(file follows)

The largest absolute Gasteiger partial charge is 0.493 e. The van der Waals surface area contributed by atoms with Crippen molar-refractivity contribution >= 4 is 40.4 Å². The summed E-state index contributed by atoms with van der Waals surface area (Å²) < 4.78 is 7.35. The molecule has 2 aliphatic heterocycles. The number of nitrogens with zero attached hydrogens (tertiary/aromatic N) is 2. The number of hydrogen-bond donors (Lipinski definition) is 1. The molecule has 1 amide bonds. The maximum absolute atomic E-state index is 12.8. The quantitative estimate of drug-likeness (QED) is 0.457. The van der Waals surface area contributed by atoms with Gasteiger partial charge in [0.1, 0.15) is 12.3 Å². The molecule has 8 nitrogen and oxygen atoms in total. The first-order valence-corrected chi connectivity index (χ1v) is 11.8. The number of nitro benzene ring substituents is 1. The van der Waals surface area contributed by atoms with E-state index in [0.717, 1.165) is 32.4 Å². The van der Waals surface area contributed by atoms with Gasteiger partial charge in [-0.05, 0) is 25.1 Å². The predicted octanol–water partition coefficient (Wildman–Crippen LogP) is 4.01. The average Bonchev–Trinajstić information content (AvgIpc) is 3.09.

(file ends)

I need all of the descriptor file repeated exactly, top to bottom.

The largest absolute Gasteiger partial charge is 0.493 e. The van der Waals surface area contributed by atoms with Crippen molar-refractivity contribution >= 4 is 40.4 Å². The summed E-state index contributed by atoms with van der Waals surface area (Å²) < 4.78 is 7.35. The molecule has 2 aliphatic heterocycles. The number of nitrogens with zero attached hydrogens (tertiary/aromatic N) is 2. The number of hydrogen-bond donors (Lipinski definition) is 1. The molecule has 1 amide bonds. The maximum absolute atomic E-state index is 12.8. The quantitative estimate of drug-likeness (QED) is 0.457. The van der Waals surface area contributed by atoms with Gasteiger partial charge in [0.1, 0.15) is 12.3 Å². The molecule has 8 nitrogen and oxygen atoms in total. The first-order valence-corrected chi connectivity index (χ1v) is 11.8. The number of nitro benzene ring substituents is 1. The van der Waals surface area contributed by atoms with E-state index in [0.717, 1.165) is 32.4 Å². The van der Waals surface area contributed by atoms with Gasteiger partial charge in [-0.05, 0) is 25.1 Å². The predicted octanol–water partition coefficient (Wildman–Crippen LogP) is 4.01. The average Bonchev–Trinajstić information content (AvgIpc) is 3.09.